On Tuesday, NFL owners plan to gather in New York to hear from players and NFL Players Association representatives on the divisive issue of players standing for the national anthem. The NFL reports that it will try to develop a strategy to build unifying bridges with players and assist with their social-justice causes.
This comes on the heels of the news that quarterback Colin Kaepernick, who first sparked this debate by sitting for the national anthem last August, has filed a grievance accusing NFL teams of improperly colluding to keep him out of the league. SB Nation has a comprehensive timeline of Kaepernick's national anthem protest and the athletes who joined him.
Ahead of Tuesday's meeting, here's some of the most interesting recent takes on the debate:
ON THE BUSINESS OF FOOTBALL
Earlier this year, many people called for boycotting the NFL all together, including Philly.com writer Karen E. Quinones Miller.
The idea of boycotting the NFL is particularly interesting from a business perspective, according to National Review columnist David French. "The National Football League is the highest-revenue sports league in the world, and it has the richest television deal in the world. To maintain that level of dominance, the NFL needs an enormous number of eyeballs watching. It has to have red and blue," he wrote. "The NFL is one business that truly can't afford to alienate half the country, not without shrinking to a shadow of its former self."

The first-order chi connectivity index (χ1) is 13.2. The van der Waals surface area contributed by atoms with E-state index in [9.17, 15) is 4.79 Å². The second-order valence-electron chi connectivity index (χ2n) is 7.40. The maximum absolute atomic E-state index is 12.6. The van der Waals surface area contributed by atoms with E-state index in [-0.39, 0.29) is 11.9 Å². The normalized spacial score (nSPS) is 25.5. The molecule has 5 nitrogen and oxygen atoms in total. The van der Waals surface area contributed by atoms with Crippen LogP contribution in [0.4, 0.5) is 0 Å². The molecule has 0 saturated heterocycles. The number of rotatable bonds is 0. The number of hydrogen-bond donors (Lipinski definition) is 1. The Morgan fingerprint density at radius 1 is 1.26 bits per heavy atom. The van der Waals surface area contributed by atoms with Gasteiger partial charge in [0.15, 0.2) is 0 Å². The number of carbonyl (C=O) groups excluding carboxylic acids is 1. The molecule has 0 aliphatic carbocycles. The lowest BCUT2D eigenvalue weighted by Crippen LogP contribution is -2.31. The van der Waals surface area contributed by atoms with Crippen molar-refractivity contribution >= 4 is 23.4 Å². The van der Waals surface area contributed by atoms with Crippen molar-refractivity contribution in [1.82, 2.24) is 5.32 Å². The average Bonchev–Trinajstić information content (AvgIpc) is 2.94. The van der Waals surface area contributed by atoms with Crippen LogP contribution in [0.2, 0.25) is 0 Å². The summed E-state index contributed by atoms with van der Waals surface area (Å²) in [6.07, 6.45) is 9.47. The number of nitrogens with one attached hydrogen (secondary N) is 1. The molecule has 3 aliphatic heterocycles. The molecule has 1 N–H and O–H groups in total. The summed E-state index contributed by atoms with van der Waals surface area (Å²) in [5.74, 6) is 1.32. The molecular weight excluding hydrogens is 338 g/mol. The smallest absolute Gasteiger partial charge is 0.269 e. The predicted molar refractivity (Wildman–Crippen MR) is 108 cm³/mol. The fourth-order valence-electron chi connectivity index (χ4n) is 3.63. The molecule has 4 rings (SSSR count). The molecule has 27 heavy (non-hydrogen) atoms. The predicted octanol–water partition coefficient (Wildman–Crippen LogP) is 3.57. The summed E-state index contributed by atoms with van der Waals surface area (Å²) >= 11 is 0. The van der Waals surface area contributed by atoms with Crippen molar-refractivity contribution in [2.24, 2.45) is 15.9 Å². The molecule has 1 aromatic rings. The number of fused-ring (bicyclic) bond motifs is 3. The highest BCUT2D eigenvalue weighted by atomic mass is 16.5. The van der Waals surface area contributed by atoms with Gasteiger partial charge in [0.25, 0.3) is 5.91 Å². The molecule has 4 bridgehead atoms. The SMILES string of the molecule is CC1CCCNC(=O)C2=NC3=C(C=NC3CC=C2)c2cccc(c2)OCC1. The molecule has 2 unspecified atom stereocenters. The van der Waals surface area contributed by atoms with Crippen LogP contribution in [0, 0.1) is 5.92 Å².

NFL advertisers have also been the subject of scrutiny. Alabama.com writer Roy S. Johnson encouraged readers to boycott the NFL's top advertisers, including Verizon, Toyota, and Southwest Airlines.
ON THE 2017 SEASON
Though Kaepernick has not been on the field in the 2017 season — which is why he's filed a grievance against the NFL — protests have continued, which was no surprise to some writers. "That Goodell didn't see this coming, repeatedly declining to come out with full-throated support of Kaepernick's cause in this era of racial discord, is a testament to how willfully blind some people are about the reach of racial injustice in this country," writes the Sacramento Bee's Erika D. Smith. "This isn't some niche issue of 'identity politics' that can be ignored or mocked, any more than domestic violence is a niche issue for women – not that the NFL has done a great job of addressing that either."
ON THE METHOD OF PROTEST
Some, including writers like Joe Coffman, wonder if the original reason for protesting — treatment of minorities by police — has been crushed by the method of protest itself. "The argument is no longer (if it ever was) about laying out facts, discussing them and following them to their logical conclusion," he wrote in the Holland Sentinel "Instead it has devolved in name calling, character questioning and attempts to control the narrative on all sides. None of this leads to effective communication or resolution of differences."